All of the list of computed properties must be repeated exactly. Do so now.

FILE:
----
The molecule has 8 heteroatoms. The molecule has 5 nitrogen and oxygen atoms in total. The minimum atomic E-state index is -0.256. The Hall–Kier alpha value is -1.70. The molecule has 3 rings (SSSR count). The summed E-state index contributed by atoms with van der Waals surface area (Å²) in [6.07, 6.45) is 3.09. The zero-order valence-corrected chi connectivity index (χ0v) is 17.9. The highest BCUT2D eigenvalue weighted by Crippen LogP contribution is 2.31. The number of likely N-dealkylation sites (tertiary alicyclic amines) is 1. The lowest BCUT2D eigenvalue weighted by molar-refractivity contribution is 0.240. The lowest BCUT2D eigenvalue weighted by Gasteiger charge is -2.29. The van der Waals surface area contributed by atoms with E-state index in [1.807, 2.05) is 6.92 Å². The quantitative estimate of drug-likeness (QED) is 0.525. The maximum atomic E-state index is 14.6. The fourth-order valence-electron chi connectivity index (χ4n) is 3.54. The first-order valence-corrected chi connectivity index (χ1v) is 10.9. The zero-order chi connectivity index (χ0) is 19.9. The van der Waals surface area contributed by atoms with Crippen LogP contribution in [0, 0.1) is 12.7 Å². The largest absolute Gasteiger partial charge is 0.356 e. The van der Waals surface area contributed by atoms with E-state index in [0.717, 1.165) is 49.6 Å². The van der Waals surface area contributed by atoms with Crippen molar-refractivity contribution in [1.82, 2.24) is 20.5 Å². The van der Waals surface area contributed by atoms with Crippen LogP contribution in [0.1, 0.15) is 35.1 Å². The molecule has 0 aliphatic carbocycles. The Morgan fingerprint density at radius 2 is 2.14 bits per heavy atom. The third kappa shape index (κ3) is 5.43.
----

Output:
The molecule has 8 heteroatoms. The molecule has 5 nitrogen and oxygen atoms in total. The minimum atomic E-state index is -0.256. The Hall–Kier alpha value is -1.70. The molecule has 3 rings (SSSR count). The summed E-state index contributed by atoms with van der Waals surface area (Å²) in [6.07, 6.45) is 3.09. The zero-order valence-corrected chi connectivity index (χ0v) is 17.9. The highest BCUT2D eigenvalue weighted by Crippen LogP contribution is 2.31. The number of likely N-dealkylation sites (tertiary alicyclic amines) is 1. The lowest BCUT2D eigenvalue weighted by molar-refractivity contribution is 0.240. The lowest BCUT2D eigenvalue weighted by Gasteiger charge is -2.29. The van der Waals surface area contributed by atoms with E-state index in [1.807, 2.05) is 6.92 Å². The quantitative estimate of drug-likeness (QED) is 0.525. The maximum atomic E-state index is 14.6. The fourth-order valence-electron chi connectivity index (χ4n) is 3.54. The first-order valence-corrected chi connectivity index (χ1v) is 10.9. The zero-order chi connectivity index (χ0) is 19.9. The van der Waals surface area contributed by atoms with Crippen LogP contribution in [0, 0.1) is 12.7 Å². The largest absolute Gasteiger partial charge is 0.356 e. The van der Waals surface area contributed by atoms with E-state index in [0.717, 1.165) is 49.6 Å². The van der Waals surface area contributed by atoms with Crippen molar-refractivity contribution in [1.82, 2.24) is 20.5 Å². The van der Waals surface area contributed by atoms with Crippen LogP contribution in [0.1, 0.15) is 35.1 Å². The molecule has 0 aliphatic carbocycles. The Morgan fingerprint density at radius 2 is 2.14 bits per heavy atom. The third kappa shape index (κ3) is 5.43.